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Despite decades of efforts from government agencies, nonprofits and philanthropists, millions of Americans will experience homelessness this year, including 1.5 million children.
A true understanding of homelessness and how to end it requires recognition of its primary causes, comprehension of the consequences of failure and the involvement of key stakeholders from the beginning to the end of efforts to address this problem.
Funders Together to End Homelessness (Funders Together) is an affinity group of leading philanthropies that have chosen to dispose of their independence by harnessing the collective power and potential of its membership. With many of the funders that seek to address homelessness working under one umbrella organization, the sector has lost diversity of perspective to address a complex social issue. Additionally, input from critically important stakeholder groups, including nonprofits and homeless constituents, has largely been left out of the strategy and decision-making process; they are outside the tent – The Big Top. As a result, Funders Together has underperformed compared to the previous accomplishments of its individual members. The lasting impact of individual funders will be diminished and undervalued by the group’s chosen trajectory. With the creation of Funders Together, the shared goal of ending homelessness is farther out of reach.
In the privacy of the places where they gather, Funders Together has planned and executed an expansion of its scope far beyond the traditional role of philanthropy. The group describes itself as facilitating the national response to homelessness by advocating for a change in charitable organizations and government agencies, to assure the smart and efficient use of grant and tax dollars. It explains research, business and science as critical navigational tools to understand and explain how its members’ social investments are made or denied.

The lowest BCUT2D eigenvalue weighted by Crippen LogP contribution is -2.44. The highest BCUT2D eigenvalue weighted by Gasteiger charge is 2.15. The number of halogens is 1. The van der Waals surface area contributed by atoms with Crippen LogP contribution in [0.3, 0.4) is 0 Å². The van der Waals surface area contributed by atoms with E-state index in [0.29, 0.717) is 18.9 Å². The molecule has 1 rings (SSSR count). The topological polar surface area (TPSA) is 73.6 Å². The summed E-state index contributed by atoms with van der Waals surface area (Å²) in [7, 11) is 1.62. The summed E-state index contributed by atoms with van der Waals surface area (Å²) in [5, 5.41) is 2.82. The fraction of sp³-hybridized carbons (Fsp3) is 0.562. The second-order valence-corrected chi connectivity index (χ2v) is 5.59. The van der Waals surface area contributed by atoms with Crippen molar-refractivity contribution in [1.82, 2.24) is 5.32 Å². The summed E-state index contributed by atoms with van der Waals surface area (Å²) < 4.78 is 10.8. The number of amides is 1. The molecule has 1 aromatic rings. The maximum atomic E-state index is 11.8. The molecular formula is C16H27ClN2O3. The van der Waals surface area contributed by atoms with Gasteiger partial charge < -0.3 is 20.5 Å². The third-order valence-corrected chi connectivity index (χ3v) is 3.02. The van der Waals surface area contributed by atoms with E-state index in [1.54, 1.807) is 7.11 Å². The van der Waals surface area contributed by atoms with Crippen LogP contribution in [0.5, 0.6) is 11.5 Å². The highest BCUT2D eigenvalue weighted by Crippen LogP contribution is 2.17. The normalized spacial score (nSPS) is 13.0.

While this controlled form of analysis has enabled Funders Together to have a set of defined goals and strategies, it also restricts its members’ ability to renew or change as real-time responders. Their use of analyses is vitally important to their decision-making, but it must remain measured and should never blunt innovation. Most philanthropists will attest to the need for more effective ideas, but the enemy of innovation is the overarching requirement to demonstrate this solely by evidence. New ideas aren’t proven in advance by inductive or deductive reasoning alone; they emanate from intuitive thinking. And intuitive thinking may well be the best hope in addressing this intractable social problem.
Most advocates now attest that the end of homelessness in America only will occur when the creation of housing aligns with the scope, needs, resources and geography of the un-housed. A wide variety of housing approaches and funding will be necessary to accomplish this goal. Funders Together, while understanding this reality, has chosen to promote “Housing First,” a limited single housing approach, over a more systemic approach. This focus on the “Housing First” approach, while admittedly successful in its limited scope, is an insufficient strategy in moving America toward the goal of ending homelessness.
By assuming much of the vacated role of the federal government, without the required conditions of public comment and participation, Funders Together is risking the commitment of its members as philanthropists to be open and accountable to the public good. This commitment ensures the free flow of thoughts and ideas across a broad spectrum of voices. Including these voices also provides essential checks and balances against the dangers of concentrated wealth and power in the service of an ideology, which support the interests of the funders and their benefactors.